Let’s have a quick review of the famous fine-tuning argument to start.
The argument from cosmic fine-tuning looks at various constants and quantities in our universe that are set at particular values and notes that if any of the values of these constants and quantities were to change, then complex embodied life of any kind could not exist. The argument is fully in line with the standard Big Bang cosmology, and is based on mainstream science.
There are two kinds of finely-tuned initial conditions: 1) constants and 2) quantities. These constants and quantities have to be set within a narrow range in order to permit intelligent life. There are three explanations for this observation: law, chance or design. Law is rejected because the numerical values of constants and quantities are set at the beginning of the universe – when there was no matter, space or time. The values of the constants and quantities were not determined by anything causally prior to the moment the universe began to exist. Chance is not a good explanation, because the probabilities are far, far too small for us to reasonably believe them (e.g. – the chance is 1 in X, where X is much higher than the number of subatomic particles in the visible universe). Since the fine-tuning is not due to law or chance, it must be due to design.
Here’s one example of something that is set correctly to allow complex, embodied life from The New Scientist:
The feebleness of gravity is something we should be grateful for. If it were a tiny bit stronger, none of us would be here to scoff at its puny nature.
The moment of the universe‘s birth created both matter and an expanding space-time in which this matter could exist. While gravity pulled the matter together, the expansion of space drew particles of matter apart – and the further apart they drifted, the weaker their mutual attraction became.
It turns out that the struggle between these two was balanced on a knife-edge. If the expansion of space had overwhelmed the pull of gravity in the newborn universe, stars, galaxies and humans would never have been able to form. If, on the other hand, gravity had been much stronger, stars and galaxies might have formed, but they would have quickly collapsed in on themselves and each other. What’s more, the gravitational distortion of space-time would have folded up the universe in a big crunch. Our cosmic history could have been over by now.
Only the middle ground, where the expansion and the gravitational strength balance to within 1 part in 1015 at 1 second after the big bang, allows life to form.
Changing the value at all means there would be no complex, embodied life of any kind anywhere in this universe.
Here’s a quick video clip to explain what The New Scientist is saying:
Now, this is going to surprise you, but there are some non-theists who try to argue that the finely-tuned constants and quantities that were set up at the beginning of the universe – long before we ever existed – are actually explained by our existence today.
Atheist Jeffery Lowder summarizes a debate between William Lane Craig and Doug Jesseph, and Jesseph says something like this:
Craig’s argument is like asking the question, “What are your chances of landing in a universe hospitable to life, assuming you were tossed into any old universe whatever.” That is precisely not the point. It’s presupposed in the question that you’re already in a universe which favors life. Confuses conditional probability with unconditional probability.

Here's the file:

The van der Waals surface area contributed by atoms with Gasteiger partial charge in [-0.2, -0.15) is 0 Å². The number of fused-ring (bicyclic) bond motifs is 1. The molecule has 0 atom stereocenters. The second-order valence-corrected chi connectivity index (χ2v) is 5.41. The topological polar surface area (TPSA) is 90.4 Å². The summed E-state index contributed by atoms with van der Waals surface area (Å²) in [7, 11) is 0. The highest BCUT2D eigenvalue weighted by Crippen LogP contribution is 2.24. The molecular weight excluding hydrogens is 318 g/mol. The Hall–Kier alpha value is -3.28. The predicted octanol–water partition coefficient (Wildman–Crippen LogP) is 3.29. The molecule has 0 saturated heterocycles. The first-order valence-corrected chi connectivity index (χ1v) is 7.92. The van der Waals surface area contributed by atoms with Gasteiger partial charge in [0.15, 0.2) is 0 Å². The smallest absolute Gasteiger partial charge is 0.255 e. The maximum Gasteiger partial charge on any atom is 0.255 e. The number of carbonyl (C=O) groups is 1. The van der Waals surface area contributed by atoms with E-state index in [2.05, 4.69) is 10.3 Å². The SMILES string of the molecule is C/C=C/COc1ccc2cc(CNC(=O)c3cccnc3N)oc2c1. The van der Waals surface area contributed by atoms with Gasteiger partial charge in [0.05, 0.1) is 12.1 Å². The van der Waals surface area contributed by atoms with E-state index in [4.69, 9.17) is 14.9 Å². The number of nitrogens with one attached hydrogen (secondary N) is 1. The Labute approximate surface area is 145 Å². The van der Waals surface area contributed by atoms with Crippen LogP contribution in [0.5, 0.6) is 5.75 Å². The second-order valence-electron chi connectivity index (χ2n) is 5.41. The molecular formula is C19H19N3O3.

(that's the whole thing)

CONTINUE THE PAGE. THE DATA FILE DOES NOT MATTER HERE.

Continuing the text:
Unlike me, Lowder is never snarky in his summaries, so this is guaranteed to be accurate.
Here’s what Dr. William Lane Craig says to that idea that our being here explains the fine-tuning:
Now some people have tried to avoid this conclusion by saying that we really shouldn’t be surprised at the enormous improbability of the fine-tuning of the universe because, after all, if the universe were not fine-tuned then we wouldn’t be here to be surprised about it. Given that we are here we should expect the universe to be fine-tuned. But I think the fallacy of this reasoning can be made clear simply by a parallel illustration. Imagine that you were traveling abroad in a third world country and you were arrested on trumped up drug charges, and you were dragged in front of a firing squad of 100 trained marksmen, all with rifles aimed at your heart to be executed. And you hear the command given – “Ready, aim, fire!” And you hear the deafening roar of the guns. And then you observe that you are still alive, that all of the 100 marksmen missed! Now, what would you conclude? Well, I guess I really shouldn’t be surprised that they all missed; after all, if they hadn’t all missed I wouldn’t be here to be surprised about it. Given that I am here, I should expect them all to miss. Of course not. You would immediately suspect that they all missed on purpose. That the whole thing was a set up engineered by some person for some reason. And in exactly the same way, given the incomprehensible improbability of the fine-tuning of the initial conditions for intelligent life, it is rational to believe that this is not the result of chance but of design.
Does it make sense? It’s true that any arrangement of bullet holes in a condemned spy is as unlikely as any other, but the vast majority of possible arrangements of 100 bullet holes result in you being dead. Being marksmen, the shooters definitely know how to hit a target at close range. It doesn’t matter if some hit your head and some hit your heart and some hit your throat – the most common consequence of a hundred bullets fired by expert marksmen at you is “dead you” – regardless of the specific arrangement of bullet holes. If you find yourself not dead, that requires an explanation. The explanation is design.